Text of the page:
(Repost) When I was growing up, it took great courage to ask my mother her reasoning behind the decisions she made on my behalf. Her explanation was always simple and direct: “I’m mama and I said so.” I knew by her tone not to ask again.
At church, I heard many do’s and don’ts. My home training taught me never to ask my Sunday school teachers to explain the why’s and how-comes.
I will always remember the first time I heard a metaphysical interpretation of a bible story. While the meaning was no different from what I had heard my entire life; however, the explanation of the existence of an inner life; i.e., a spiritual force operating in, through, and as me caused me to pause and think about the possibility of a self-determined life in a new way. The concept spoke to my reasoning power.
Suddenly there was a shift in my mind-set (state of consciousness). I had developed the maturity to choose or reject what I was hearing. No one else could do this for me. The prophecy was fulfilled, “I can think for myself.”
I have learned to listen to the wisdom, insights, knowledge, and opinions of others. However, it is essential that I think for myself, regardless of the origin of the concept; be it in the field of academics, philosophy, religion, politics, or science.
I now teach a ministry of HOW to think, not WHAT to think. This practice of personal freedom is crucial during these times of information, misinformation, and disinformation prevalent in society. The one who is adept in this practice of right thinking, experiences the world completely different from the one who absorbs the opinions of whoever is speaking.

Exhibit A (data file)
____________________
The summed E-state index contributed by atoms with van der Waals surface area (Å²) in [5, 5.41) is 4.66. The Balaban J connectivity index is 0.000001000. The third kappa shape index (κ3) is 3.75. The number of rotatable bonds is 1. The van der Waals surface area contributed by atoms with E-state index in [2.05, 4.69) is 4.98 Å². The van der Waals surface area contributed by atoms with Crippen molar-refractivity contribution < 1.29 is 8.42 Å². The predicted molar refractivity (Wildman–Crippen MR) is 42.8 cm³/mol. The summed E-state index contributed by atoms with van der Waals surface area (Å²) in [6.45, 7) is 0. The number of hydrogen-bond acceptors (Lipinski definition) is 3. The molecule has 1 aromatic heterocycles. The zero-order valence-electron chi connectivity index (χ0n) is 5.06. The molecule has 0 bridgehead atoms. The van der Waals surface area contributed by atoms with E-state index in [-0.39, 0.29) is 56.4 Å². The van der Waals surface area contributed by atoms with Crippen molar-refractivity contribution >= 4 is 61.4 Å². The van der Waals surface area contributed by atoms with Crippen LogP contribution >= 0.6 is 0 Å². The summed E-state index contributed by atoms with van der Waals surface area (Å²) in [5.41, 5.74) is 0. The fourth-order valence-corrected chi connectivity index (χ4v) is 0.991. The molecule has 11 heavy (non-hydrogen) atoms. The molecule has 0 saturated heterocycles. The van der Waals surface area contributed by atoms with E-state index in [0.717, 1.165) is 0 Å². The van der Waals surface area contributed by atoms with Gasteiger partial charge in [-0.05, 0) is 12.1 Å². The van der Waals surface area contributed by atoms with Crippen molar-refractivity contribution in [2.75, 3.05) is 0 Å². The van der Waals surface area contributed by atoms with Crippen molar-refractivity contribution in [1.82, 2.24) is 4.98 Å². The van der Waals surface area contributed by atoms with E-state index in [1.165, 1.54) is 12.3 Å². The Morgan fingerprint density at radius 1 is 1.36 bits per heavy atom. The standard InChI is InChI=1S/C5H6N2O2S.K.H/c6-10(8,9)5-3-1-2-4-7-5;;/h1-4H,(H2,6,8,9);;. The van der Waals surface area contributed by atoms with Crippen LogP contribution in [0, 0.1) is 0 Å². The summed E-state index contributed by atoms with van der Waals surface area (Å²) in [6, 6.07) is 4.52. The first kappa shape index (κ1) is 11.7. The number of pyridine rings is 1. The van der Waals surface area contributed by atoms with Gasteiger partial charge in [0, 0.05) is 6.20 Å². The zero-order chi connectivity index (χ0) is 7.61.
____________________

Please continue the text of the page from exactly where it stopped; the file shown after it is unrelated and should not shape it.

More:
The choice is always to gaze upward or downward. The Law of Mind responds to each alike according to the direction of the mental vibration. We each experience life according to our beliefs or thinking. The keyword is “experience.” While we may not be exempt from the effects of human consciousness; it is through the art of ‘right thinking, we can say with the Psalmist, “yea though I walk through the valley of the shadow of death, I will fear no evil, etc.”
“How” to think is to remember, affirm, and apply spiritual principles to all apparent conditions. Scripture puts it this way: “Finally, brothers and sisters, whatever is true, whatever is noble, whatever is right, whatever is pure, whatever is lovely, whatever is admirable—if anything is excellent or praiseworthy—think about such things.”
“What” to think is another matter. Individual choice is unlimited in its possibility of expression. After all, what we consistently think about eventually comes about in the material/physical realm of existence. I find this concept of an Immutable Law of Cause and Effect empowering.
I take courage and I think for myself during times of uncertainty. I make wise decisions that keep me and my loved ones well and safe as well as my fellow world citizens. My quest for independence is now one of interdependence, living in a world that works for everyone.
1. Philippians 4:8, New International Version
“I am grateful I am able to think for myself. I believe I now make wise decisions that help create a world that works for everyone.”
Mary Jane LaBonte, RScP